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Howard University College of Medicine

The Howard University College of Medicine was established in response to the influx of newly freed Black individuals moving to Washington, D.C. during the post-Civil War era. Its founders recognized the pressing healthcare needs of this population and aimed to train compassionate, highly competent physicians to serve communities lacking adequate healthcare resources.

Howard’s Enduring Role in Medical Education

For a century, Howard University, along with Meharry Medical College, played a vital role in training the majority of African American physicians in the United States, as many predominantly white institutions refused Black students. Even today, the College of Medicine’s alumni, numbering over 4,000, significantly contribute to the ranks of practicing Black physicians, advancing the mission of addressing healthcare disparities.

Debate Over Inclusion of Systemic Racism in Medical Curricula

Recent debates among conservative legislators, educators, and medical professionals have challenged the incorporation of systemic racism and health disparities into medical school curricula. Critics argue that these concepts are divisive or no longer relevant in modern medicine.

Present-Day Realities Highlight Medical Racism

The COVID-19 pandemic exposed ongoing disparities in healthcare access and trust. A 2021 Kaiser Family Foundation report revealed that a substantial portion of the Black population expressed skepticism about COVID-19 vaccinations due to distrust in the American healthcare system. Howard and its College of Medicine played a pivotal role in testing and vaccination efforts, gaining recognition from the federal government.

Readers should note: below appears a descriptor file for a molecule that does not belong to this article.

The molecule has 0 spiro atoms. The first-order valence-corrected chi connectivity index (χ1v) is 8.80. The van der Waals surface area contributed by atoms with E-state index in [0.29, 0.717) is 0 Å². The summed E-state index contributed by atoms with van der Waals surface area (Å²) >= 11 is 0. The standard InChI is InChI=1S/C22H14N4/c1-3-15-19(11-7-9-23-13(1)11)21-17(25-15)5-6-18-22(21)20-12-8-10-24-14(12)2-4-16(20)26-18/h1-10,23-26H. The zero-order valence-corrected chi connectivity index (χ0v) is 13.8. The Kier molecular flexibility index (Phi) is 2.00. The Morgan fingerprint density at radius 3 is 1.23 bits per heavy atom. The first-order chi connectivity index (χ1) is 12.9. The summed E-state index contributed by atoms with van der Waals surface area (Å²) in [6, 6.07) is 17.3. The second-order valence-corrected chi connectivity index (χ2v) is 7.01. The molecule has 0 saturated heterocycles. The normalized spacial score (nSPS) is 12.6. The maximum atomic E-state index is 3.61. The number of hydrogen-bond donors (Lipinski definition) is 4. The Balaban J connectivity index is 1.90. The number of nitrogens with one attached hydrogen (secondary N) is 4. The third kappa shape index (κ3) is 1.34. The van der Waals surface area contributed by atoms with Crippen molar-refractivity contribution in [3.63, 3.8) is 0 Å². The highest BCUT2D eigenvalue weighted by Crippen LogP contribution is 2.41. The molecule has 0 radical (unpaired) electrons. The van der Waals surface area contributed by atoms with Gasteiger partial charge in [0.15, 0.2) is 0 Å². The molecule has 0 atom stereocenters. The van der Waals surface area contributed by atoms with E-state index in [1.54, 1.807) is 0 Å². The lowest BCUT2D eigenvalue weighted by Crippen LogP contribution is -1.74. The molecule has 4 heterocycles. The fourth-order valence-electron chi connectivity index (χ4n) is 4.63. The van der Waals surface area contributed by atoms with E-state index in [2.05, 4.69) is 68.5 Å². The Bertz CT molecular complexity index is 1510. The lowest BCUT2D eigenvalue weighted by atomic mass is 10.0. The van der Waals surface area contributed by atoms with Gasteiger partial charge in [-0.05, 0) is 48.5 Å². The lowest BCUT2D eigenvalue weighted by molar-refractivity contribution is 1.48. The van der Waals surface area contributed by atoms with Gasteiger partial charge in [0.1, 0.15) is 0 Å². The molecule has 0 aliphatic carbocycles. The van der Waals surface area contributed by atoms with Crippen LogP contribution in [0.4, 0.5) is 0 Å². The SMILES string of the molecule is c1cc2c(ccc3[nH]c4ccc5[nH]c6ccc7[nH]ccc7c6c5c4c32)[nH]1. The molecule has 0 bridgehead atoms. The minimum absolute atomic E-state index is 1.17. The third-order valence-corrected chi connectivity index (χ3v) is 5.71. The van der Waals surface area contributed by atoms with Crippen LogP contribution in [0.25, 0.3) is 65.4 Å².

Innovative Initiatives to Transform Healthcare

In 2020, the College of Medicine launched the 1867 Health Innovations Project, aiming to improve healthcare in underserved communities. This program collaborates with medical researchers, innovators, entrepreneurs, and corporate partners to address health challenges in the Washington, D.C. area.

Strategic Partnerships for Innovation

The 1867 Health Innovations Project established a strategic partnership with AARP Innovation Labs, focusing on technology projects for various health issues, including diabetes, hypertension, cardiovascular disease, genetic disorders, cancer, and neurodegenerative diseases.

A Catalyst for Diversity and Representation

Studies show that Black patients often feel more comfortable with Black physicians and that Black physicians tend to work on research benefiting underserved communities. Moreover, they serve as crucial role models for aspiring Black students pursuing careers in medicine.

Howard’s Enduring Commitment to Justice

While predominantly white medical schools began admitting Black students in the 1960s, the Howard University College of Medicine has steadfastly upheld its commitment to service and justice throughout its 155-year history. It consistently graduates the highest number of Black physicians annually and collaborates with organizations like AARP to advocate for justice in healthcare for underserved patients.

The Attraction of Howard University College of Medicine

Howard University College of Medicine’s unwavering commitment to addressing health disparities and systemic racism continues to draw students who aspire to make a difference in the world of medicine.

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